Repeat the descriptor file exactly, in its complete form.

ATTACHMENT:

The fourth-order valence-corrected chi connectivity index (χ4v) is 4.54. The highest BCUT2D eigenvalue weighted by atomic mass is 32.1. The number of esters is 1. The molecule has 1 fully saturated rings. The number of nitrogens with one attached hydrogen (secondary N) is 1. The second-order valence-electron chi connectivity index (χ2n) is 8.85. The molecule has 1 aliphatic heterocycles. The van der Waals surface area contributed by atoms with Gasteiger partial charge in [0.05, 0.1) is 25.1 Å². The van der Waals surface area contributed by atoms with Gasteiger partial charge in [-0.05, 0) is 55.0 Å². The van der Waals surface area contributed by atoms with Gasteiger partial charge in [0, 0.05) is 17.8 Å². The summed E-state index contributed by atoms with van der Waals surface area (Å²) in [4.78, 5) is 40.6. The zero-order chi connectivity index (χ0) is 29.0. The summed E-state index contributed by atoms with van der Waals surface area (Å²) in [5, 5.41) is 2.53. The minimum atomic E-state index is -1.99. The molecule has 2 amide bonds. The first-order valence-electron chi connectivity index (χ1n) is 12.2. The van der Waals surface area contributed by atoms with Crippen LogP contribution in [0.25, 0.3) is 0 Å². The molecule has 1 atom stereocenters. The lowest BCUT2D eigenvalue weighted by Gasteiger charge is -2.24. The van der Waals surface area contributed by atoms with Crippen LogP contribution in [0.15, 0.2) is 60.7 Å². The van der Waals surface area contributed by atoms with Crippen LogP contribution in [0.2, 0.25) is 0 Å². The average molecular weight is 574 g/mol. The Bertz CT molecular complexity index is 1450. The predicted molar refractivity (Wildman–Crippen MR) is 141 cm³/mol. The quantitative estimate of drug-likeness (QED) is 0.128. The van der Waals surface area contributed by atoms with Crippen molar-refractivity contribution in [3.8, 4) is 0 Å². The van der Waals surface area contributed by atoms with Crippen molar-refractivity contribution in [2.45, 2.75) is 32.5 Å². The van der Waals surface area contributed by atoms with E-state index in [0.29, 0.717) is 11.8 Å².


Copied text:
The fourth-order valence-corrected chi connectivity index (χ4v) is 4.54. The highest BCUT2D eigenvalue weighted by atomic mass is 32.1. The number of esters is 1. The molecule has 1 fully saturated rings. The number of nitrogens with one attached hydrogen (secondary N) is 1. The second-order valence-electron chi connectivity index (χ2n) is 8.85. The molecule has 1 aliphatic heterocycles. The van der Waals surface area contributed by atoms with Gasteiger partial charge in [0.05, 0.1) is 25.1 Å². The van der Waals surface area contributed by atoms with Gasteiger partial charge in [-0.05, 0) is 55.0 Å². The van der Waals surface area contributed by atoms with Gasteiger partial charge in [0, 0.05) is 17.8 Å². The summed E-state index contributed by atoms with van der Waals surface area (Å²) in [4.78, 5) is 40.6. The zero-order chi connectivity index (χ0) is 29.0. The summed E-state index contributed by atoms with van der Waals surface area (Å²) in [5, 5.41) is 2.53. The minimum atomic E-state index is -1.99. The molecule has 2 amide bonds. The first-order valence-electron chi connectivity index (χ1n) is 12.2. The van der Waals surface area contributed by atoms with Crippen LogP contribution in [0.25, 0.3) is 0 Å². The molecule has 1 atom stereocenters. The lowest BCUT2D eigenvalue weighted by Gasteiger charge is -2.24. The van der Waals surface area contributed by atoms with Crippen LogP contribution in [0.15, 0.2) is 60.7 Å². The van der Waals surface area contributed by atoms with Crippen LogP contribution in [0.2, 0.25) is 0 Å². The average molecular weight is 574 g/mol. The Bertz CT molecular complexity index is 1450. The predicted molar refractivity (Wildman–Crippen MR) is 141 cm³/mol. The quantitative estimate of drug-likeness (QED) is 0.128. The van der Waals surface area contributed by atoms with Crippen molar-refractivity contribution in [3.8, 4) is 0 Å². The van der Waals surface area contributed by atoms with Crippen molar-refractivity contribution in [2.45, 2.75) is 32.5 Å². The van der Waals surface area contributed by atoms with E-state index in [0.29, 0.717) is 11.8 Å².